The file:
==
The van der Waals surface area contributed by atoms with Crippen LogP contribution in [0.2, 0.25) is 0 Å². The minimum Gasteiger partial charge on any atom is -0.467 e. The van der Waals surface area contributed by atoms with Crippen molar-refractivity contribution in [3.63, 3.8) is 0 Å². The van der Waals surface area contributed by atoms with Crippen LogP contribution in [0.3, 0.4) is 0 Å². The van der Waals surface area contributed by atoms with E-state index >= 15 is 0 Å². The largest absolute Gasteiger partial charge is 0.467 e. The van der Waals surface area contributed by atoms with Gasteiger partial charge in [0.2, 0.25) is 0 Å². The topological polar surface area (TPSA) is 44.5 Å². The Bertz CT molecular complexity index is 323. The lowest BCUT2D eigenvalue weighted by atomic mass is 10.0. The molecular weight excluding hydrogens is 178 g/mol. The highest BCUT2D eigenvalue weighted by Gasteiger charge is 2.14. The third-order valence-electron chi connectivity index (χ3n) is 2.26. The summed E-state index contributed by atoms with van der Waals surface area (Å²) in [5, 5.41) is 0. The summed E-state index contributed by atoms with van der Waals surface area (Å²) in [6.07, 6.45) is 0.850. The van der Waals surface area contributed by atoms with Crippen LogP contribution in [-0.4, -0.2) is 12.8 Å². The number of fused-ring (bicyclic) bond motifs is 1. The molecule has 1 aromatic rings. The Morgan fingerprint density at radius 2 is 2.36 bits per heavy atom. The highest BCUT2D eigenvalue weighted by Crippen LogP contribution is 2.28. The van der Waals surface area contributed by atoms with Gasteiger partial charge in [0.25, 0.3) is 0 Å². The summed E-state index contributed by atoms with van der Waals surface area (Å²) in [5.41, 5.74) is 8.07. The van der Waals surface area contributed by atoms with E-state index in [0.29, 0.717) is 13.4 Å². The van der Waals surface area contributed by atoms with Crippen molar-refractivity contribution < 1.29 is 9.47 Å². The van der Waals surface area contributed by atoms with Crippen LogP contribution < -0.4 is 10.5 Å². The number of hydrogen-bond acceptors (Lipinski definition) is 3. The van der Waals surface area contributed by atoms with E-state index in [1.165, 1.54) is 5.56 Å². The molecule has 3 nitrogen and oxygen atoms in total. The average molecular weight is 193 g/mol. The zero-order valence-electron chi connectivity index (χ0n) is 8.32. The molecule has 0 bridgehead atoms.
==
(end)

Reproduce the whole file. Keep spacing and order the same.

The van der Waals surface area contributed by atoms with Crippen LogP contribution in [0.2, 0.25) is 0 Å². The minimum Gasteiger partial charge on any atom is -0.467 e. The van der Waals surface area contributed by atoms with Crippen molar-refractivity contribution in [3.63, 3.8) is 0 Å². The van der Waals surface area contributed by atoms with Crippen LogP contribution in [0.3, 0.4) is 0 Å². The van der Waals surface area contributed by atoms with E-state index >= 15 is 0 Å². The largest absolute Gasteiger partial charge is 0.467 e. The van der Waals surface area contributed by atoms with Gasteiger partial charge in [0.2, 0.25) is 0 Å². The topological polar surface area (TPSA) is 44.5 Å². The Bertz CT molecular complexity index is 323. The lowest BCUT2D eigenvalue weighted by atomic mass is 10.0. The molecular weight excluding hydrogens is 178 g/mol. The highest BCUT2D eigenvalue weighted by Gasteiger charge is 2.14. The third-order valence-electron chi connectivity index (χ3n) is 2.26. The summed E-state index contributed by atoms with van der Waals surface area (Å²) in [5, 5.41) is 0. The summed E-state index contributed by atoms with van der Waals surface area (Å²) in [6.07, 6.45) is 0.850. The van der Waals surface area contributed by atoms with Crippen LogP contribution in [-0.4, -0.2) is 12.8 Å². The number of fused-ring (bicyclic) bond motifs is 1. The molecule has 1 aromatic rings. The Morgan fingerprint density at radius 2 is 2.36 bits per heavy atom. The highest BCUT2D eigenvalue weighted by Crippen LogP contribution is 2.28. The van der Waals surface area contributed by atoms with Gasteiger partial charge in [0.25, 0.3) is 0 Å². The summed E-state index contributed by atoms with van der Waals surface area (Å²) in [5.41, 5.74) is 8.07. The van der Waals surface area contributed by atoms with E-state index in [0.29, 0.717) is 13.4 Å². The van der Waals surface area contributed by atoms with Crippen molar-refractivity contribution < 1.29 is 9.47 Å². The van der Waals surface area contributed by atoms with Crippen LogP contribution < -0.4 is 10.5 Å². The number of hydrogen-bond acceptors (Lipinski definition) is 3. The van der Waals surface area contributed by atoms with E-state index in [1.165, 1.54) is 5.56 Å². The molecule has 3 nitrogen and oxygen atoms in total. The average molecular weight is 193 g/mol. The zero-order valence-electron chi connectivity index (χ0n) is 8.32. The molecule has 0 bridgehead atoms.